TB: ’courage’ is a song that immediately stood out to me with its gospel influence harmonies and naturally soulful delivery. Can you explain how this song creatively came together? 

R: This song was another one where we came up with these chords and I just ran in some sketch melodies where I sing gibberish to find out the right structure for melodies. Then once I pick my favourite ones, you can kinda hear certain words in the gibberish, and then you connect the pieces together and come up with the first verse. 

The first verse we wrote was very visual but I didn’t feel like it had a strong concept yet, and it really could’ve gone anywhere from there. So I did the same thing with the chorus and just found these words that It sounded like I was singing. We then wrote the chorus and we were like “I still don’t know what this means, but lets figure it out”. And then I realised that I was basically writing a song about how if I could do my life over then I wouldn’t do the same because I’d runaway as I’m too scared to embark on what is ahead of me. 

This hectic dark concept kinda just happened without knowing, so it all just went from there. I was like if I’m too scared to keep going then I don’t have enough courage to continue on this path, so I wish I could go back and do it differently. 

TB: ’distance’ is one of the EP’s more stripped back moments with just a guitar, hand claps and harmonies giving it quite a moody aesthetic. It explores the breakdown of a relationship and trying to move on. When I read the lyrics; “I’ve been keeping my distance, I just wanna know what you’re thinking”, what does this take you back to feelings and thinking in the studio?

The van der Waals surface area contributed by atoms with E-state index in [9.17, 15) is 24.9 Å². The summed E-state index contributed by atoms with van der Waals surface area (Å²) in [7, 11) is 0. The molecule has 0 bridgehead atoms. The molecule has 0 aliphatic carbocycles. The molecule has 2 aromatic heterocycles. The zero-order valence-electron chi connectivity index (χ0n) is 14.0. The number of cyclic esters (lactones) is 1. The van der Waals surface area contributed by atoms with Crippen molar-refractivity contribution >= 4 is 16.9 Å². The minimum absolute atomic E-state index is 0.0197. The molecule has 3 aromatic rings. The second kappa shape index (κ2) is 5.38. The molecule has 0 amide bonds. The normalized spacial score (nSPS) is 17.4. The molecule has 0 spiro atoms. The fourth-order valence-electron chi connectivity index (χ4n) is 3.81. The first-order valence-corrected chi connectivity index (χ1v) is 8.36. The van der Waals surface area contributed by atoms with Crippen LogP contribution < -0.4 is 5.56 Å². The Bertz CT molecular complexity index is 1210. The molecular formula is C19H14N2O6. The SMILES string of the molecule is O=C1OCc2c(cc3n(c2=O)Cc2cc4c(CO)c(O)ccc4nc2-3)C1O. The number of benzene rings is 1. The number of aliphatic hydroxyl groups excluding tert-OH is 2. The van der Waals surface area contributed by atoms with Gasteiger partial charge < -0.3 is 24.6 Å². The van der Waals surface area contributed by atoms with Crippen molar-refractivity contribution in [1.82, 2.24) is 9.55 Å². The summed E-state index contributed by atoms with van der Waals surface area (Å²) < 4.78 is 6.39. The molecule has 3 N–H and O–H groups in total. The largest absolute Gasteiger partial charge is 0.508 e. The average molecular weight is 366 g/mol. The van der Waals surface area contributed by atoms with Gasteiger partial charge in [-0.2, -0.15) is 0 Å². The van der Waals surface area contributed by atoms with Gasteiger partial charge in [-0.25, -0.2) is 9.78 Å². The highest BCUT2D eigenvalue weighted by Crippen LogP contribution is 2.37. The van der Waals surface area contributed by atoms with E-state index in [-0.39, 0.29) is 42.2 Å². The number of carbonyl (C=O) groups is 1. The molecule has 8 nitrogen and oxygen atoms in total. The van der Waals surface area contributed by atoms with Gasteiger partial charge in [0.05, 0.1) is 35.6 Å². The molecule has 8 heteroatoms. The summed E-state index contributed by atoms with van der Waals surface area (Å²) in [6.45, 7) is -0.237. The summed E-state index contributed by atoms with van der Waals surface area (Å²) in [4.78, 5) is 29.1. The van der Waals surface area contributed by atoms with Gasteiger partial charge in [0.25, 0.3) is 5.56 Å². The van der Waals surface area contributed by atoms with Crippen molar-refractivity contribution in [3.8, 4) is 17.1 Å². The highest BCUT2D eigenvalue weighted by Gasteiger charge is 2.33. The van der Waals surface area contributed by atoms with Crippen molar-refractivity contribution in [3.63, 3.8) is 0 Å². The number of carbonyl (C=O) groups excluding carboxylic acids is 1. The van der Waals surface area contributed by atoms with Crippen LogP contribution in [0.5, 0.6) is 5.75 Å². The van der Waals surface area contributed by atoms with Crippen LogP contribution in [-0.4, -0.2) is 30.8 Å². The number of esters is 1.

R: With this song I was actually writing a lot from Sarah’s perspective. I don’t really want to dox her relationship problems but it was an exploration of that department of a relationship where distance is healthy for that certain situation. 

When I wrote that track I always knew it was going to be a really stripped back song with just a guitar, hand claps and maybe some ambient stuff in the background. We had a go of adding some drums and proper production to the song, but it didn’t feel right. It just felt forced and as if I was trying to make a “pop hit”. 

When you start producing things up that don’t need it you can just tell. It just feels fake. So I was happy that we kept it really similar to how it was when I first wrote it, which is so different to the others song as they are so different to their original versions. 

TB: Do you think songwriting throughout your “coming of age” years has helped you process these emotions more fluidly, mature quicker and understand the complexities of life better? 

R: Definitely! I think songwriting for me is just a therapy session. It’s so therapeutic, it makes me really understand every problem I’m going through if I put it to paper and dissect. I like to also come at it from different perspectives. Sometimes I get bored from writing from my own perspective so I put myself into someone else shoes as if I’m talking about me from someone else. There are so many different ways you can do it. But yeah, I feel like songwriting has definitely helped me understand myself. 

TB: The EP’s title ‘Bright Lights, Red Eyes’ is a lyric taken from the lead single ‘as long as you care’. Why did this lyric feel like this perfect embodiment to what this project feels and means to you?